In attaining such a relationship of trust with Clough, and spending so much time with him, Hamilton has been able to introduce much of the inner-workings of him, or at least his interpretation of them, that perhaps have been surrounded in mythology before.  In witnessing him arrive at Forest in all his pomp, to becoming the parody image of himself – collapsed beneath mounting pressure and alcholism – he illustrates starkly what started to go wrong for him, and the tragic thing is, some of it could have been repaired much earlier.

So I would certainly put my seal of approval on this book – it had me laughing, it had tears pricking on occasions and most of all it had me enthralled with a subject that I thought I was – whilst not expert – at least well versed in.  The tone and feeling in the words do not smack of a cynical journalist cashing in on his good fortune, but rather a man eager to put across a portrayal of this football giant that he feels accurately represents the man he spent twenty years getting to know.  Highly highly recommended by this reader.

It’s only £8.99 from Amazon at the moment, too.

Another flukey win for us at Huish Park!

Yeovil Town – 0
Nottingham Forest – 2

The title was meant to sound a bit like the Phil Collins horror-fest ‘Another day for you and me in paradise’… because really yesterday’s game was a bizarre festival of horror – yet obviously we all find ourselves strangely pleased about it anyway.  Isn’t football a very strange thing indeed?

If we do manage to do the business over both legs, then I imagine Yeovil fans will be wanting us to get ourselves promoted so we don’t have to visit them any time soon, since when we have this season it’s been very much a case of smash-and-grab and thanks very much for the win – and friday evening’s playoff first leg was no different at all.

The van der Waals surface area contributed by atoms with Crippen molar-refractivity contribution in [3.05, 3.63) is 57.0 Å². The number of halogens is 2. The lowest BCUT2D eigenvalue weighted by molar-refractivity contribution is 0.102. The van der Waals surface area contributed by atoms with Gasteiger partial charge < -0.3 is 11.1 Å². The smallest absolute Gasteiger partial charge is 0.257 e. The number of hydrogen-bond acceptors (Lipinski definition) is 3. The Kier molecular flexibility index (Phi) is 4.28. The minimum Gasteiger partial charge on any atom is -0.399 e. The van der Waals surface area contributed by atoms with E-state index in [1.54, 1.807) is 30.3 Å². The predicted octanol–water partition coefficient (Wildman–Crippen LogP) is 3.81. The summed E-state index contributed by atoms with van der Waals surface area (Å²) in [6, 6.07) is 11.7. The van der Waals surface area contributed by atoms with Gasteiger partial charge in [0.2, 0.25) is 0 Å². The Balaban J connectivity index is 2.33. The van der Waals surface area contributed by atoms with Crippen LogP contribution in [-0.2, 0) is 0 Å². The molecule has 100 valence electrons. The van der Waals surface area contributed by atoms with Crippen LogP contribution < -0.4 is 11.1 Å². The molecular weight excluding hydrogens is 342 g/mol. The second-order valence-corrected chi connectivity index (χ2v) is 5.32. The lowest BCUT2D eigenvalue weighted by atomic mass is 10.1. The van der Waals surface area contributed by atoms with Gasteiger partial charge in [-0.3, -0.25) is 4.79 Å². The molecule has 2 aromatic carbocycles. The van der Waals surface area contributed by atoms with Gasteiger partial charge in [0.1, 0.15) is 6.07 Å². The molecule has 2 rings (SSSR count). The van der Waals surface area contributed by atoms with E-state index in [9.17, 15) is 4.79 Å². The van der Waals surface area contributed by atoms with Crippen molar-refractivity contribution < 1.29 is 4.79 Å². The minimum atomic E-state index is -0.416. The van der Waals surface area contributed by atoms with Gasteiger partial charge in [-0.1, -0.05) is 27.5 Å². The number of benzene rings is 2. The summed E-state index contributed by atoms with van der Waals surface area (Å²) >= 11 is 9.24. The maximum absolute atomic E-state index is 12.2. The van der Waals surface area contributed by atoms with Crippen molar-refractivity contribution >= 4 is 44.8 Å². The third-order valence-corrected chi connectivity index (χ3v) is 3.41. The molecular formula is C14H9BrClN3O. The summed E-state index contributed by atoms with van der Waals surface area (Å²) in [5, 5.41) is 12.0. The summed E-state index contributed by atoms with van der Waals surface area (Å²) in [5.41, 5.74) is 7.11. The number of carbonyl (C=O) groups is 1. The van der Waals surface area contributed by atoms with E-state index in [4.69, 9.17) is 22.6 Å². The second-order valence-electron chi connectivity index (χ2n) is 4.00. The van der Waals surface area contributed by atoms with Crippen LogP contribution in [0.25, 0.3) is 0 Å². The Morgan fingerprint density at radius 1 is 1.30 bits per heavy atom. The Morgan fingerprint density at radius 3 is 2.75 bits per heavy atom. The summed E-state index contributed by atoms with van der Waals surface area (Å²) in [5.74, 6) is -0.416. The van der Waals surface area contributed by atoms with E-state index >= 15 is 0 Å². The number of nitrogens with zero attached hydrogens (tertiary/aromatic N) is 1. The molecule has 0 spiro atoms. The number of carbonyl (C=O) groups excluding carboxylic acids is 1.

I’ve just about recovered from the mother of all hangovers now, and I’m still amazed that we had two shots on goal all game – both from the penalty spot – and won 2-0.  Crazy. And yet I can’t dispute either penalty decision, and Smith only really had one decent save to make – everything else was hit straight at him – it’s very reminiscent of our trip in the league there.

The fug of alcohol clouds my memory of the game, but I do recall a dogged and workmanlike performance from the Reds, with very little end product (oh, how familiar!), whereas the home side were seemingly teeming forward at will, often with equal numbers attacking our defenders.  Fortunately, as I noted above, Smithy was equal to everything they threw at him, aside from an unlucky header off the post.

Perchy won the first penalty, which was taken by Commons very confidently, the second was won by Lester right at the end, and was buried by Perchy.  Bless him.  We got to see just how close to the bottom of the barrell we are when the likes of Spencer Weir-Daley and Julian Bennett return to the fore in the form of substitutes.

All in all, how can you be anything other than delighted at the win?  In a situation like the playoffs, performances really don’t matter a jot if you get the result – and that’s certainly what Forest did.  Defensively we looked mostly solid, but there was such a lack of midfield or attacking creativity that they certainly had to be on their toes.

Once again I feel slightly sorry for Yeovil – not in a patronising way – but if there were any justice then they were good for at least a draw or a win in my opinion.  Let’s make sure we retain our composure for the home leg next week, and book that trip to the ‘triumphant arch’ (it’s just not the same as the Twin Towers is it?) to face Oldham or Blackpool*

* I do admit to a spot of Wembley-mentioning there, which I did say I wouldn’t do.